According to Kiihnl, another 20 acres on O’Keefe is scheduled to be leveled with the help of Ducks Unlimited in the next few months. This location had previously been in a dry farm field, flooded only when beavers stopped up a drainage ditch that crossed the field. With the creation of the new impoundment, ducks will have another hole that floods every year, and duck hunters will have another hole that they can hunt.

“We have worked hard to make flooding more efficient on WMAs like Malmaison, where we recently completed a levee and well/pump project,” said Penny. “Projects like these help give our managers flexibility to do different things throughout the year to benefit ducks and wetland habitat.”

 

Win, lose or draw

Now that you know that public-land managers are working intensively to provide the habitat that the ducks need, how do you go about landing a hunt on one of these areas?

Some of the WMAs are open to anyone who shows up to hunt, while others are only open to hunters selected through the draw system. Hunters can apply online or in writing to the MDWFP for up to three WMAs per year.

According to Penny, eight WMAs are managed through a combination of preseason draws and standby opportunities. Six of the eight have standby opportunities, where a hunter may be selected for a hunt if the hunter who was drawn for a particular date does not show. And while you may be opposed to the draw system on public land, you have to realize that with the ever-increasing popularity of duck hunting, and sky-rocketing lease prices on private land, there has to be some way to ensure safety and a quality hunting experience on the state’s public lands.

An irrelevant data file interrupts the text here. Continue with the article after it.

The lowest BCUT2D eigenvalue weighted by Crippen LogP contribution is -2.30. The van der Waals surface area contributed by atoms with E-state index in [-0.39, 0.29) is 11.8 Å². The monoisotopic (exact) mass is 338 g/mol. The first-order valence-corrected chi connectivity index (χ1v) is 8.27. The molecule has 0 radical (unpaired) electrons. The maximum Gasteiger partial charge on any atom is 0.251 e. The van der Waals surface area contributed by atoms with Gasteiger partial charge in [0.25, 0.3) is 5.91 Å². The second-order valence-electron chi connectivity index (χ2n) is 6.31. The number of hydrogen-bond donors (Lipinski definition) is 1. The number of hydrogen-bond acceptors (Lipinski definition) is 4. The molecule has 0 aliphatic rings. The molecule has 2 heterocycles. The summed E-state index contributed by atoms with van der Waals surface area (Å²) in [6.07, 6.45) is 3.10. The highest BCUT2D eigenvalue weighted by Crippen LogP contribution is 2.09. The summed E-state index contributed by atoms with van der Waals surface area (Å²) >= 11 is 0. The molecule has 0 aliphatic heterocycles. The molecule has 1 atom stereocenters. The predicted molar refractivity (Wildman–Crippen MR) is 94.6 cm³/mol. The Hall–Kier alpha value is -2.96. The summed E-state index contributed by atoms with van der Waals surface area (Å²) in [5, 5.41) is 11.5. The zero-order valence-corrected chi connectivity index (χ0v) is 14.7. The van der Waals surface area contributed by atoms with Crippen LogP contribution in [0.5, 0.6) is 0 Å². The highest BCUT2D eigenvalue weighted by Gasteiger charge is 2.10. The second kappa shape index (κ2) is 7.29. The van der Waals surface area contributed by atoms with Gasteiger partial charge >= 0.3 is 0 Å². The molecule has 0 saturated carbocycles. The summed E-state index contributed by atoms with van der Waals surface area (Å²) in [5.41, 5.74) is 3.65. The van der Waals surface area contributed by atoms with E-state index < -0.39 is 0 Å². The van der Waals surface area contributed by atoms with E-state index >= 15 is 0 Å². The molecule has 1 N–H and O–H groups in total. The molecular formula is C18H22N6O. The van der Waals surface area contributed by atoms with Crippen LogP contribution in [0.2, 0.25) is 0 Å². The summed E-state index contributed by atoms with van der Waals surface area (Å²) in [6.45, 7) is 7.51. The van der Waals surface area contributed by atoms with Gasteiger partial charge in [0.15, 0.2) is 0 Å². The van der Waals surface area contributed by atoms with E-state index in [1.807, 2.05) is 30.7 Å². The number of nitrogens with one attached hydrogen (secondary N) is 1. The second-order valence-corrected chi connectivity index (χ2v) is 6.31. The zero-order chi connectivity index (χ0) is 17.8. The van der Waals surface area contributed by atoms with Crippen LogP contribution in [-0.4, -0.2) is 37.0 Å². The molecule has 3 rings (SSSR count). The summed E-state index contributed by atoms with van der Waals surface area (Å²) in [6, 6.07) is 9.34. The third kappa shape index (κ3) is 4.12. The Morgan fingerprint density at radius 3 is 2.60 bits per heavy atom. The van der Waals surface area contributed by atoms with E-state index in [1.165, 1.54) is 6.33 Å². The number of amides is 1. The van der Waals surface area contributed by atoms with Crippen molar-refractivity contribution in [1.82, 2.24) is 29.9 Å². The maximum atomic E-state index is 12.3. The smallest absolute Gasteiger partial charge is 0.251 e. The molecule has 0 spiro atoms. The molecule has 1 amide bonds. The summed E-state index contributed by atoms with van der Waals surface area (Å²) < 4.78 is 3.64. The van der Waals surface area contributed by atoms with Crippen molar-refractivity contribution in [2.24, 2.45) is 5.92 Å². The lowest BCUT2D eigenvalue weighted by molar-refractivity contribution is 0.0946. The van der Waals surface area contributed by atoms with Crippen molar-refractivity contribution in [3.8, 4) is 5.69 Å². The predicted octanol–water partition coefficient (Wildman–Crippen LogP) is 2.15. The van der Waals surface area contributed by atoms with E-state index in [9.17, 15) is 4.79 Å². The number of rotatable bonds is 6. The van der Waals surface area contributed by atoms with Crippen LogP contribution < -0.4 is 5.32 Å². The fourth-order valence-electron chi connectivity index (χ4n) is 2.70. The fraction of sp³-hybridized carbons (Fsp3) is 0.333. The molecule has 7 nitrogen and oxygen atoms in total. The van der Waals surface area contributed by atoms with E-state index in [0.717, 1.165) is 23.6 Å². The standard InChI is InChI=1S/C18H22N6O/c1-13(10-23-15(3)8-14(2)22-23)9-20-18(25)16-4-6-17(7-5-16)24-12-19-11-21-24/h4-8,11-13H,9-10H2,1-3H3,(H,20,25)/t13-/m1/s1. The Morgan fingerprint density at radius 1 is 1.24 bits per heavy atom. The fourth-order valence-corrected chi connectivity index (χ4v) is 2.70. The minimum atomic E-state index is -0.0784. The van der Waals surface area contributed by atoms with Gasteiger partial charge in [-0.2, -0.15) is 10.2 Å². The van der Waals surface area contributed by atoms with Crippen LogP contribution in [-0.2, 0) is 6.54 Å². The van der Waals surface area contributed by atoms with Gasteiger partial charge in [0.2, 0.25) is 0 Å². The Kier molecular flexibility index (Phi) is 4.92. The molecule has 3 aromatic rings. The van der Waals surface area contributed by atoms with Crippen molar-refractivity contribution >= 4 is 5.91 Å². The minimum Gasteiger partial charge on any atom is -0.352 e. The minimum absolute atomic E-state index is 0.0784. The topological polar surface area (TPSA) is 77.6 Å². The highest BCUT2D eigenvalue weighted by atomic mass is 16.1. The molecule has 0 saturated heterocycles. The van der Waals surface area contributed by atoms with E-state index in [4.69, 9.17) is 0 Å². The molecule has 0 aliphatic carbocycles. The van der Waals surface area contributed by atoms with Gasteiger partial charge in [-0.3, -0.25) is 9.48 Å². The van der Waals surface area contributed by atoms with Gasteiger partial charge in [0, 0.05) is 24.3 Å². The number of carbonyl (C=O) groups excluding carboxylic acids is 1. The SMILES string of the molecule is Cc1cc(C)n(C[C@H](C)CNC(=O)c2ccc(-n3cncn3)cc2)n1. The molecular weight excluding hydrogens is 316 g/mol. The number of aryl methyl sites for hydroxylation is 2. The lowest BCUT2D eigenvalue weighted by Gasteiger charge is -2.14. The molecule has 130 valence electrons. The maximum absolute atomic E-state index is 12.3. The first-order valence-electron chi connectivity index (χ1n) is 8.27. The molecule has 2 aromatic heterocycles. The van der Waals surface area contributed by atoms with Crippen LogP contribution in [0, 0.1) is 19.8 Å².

More people than ever are flocking to public lands to hunt. But rest assured, Mississippi has some fantastic public waterfowl hunting opportunities. The only way you can lose in this situation is if you don’t put in for the draw, or you don’t head out to one of the open hunting areas this winter.

Now if we could just get Mother Nature to send us a real winter, we’d have it made.

Public-land hunters can find a spot to squat on at least 24 WMAs managed for waterfowl by the MDWFP. Scattered from the northeast hills through the Delta and down to the Gulf Coast, there is ample opportunity to hunt waterfowl in Mississippi.
A flock of mallards flushes from a flooded corn field. Mallards and other puddlers can feast on standing agricultural crops that are planted on many WMAs.
Several species of smartweed are excellent seed producers and are favored by ducks, particularly teal and pintails.
Many species of ducks utilize moist-soil areas in Mississippi.
Rice is one of the most valuable crops for waterfowl in the Delta. An acre of standing rice can feed nearly 30,000 ducks per day.
An acre of standing corn can feed more than 25,000 ducks per day, but an acre of harvested corn can support fewer than 1,000 ducks per day.
Light geese, including snows, blues and Ross’ geese, have seen a population explosion in recent years, mainly in part to waste grains left in farm fields across the Gulf Coast.
     



View other articles written Will Harmon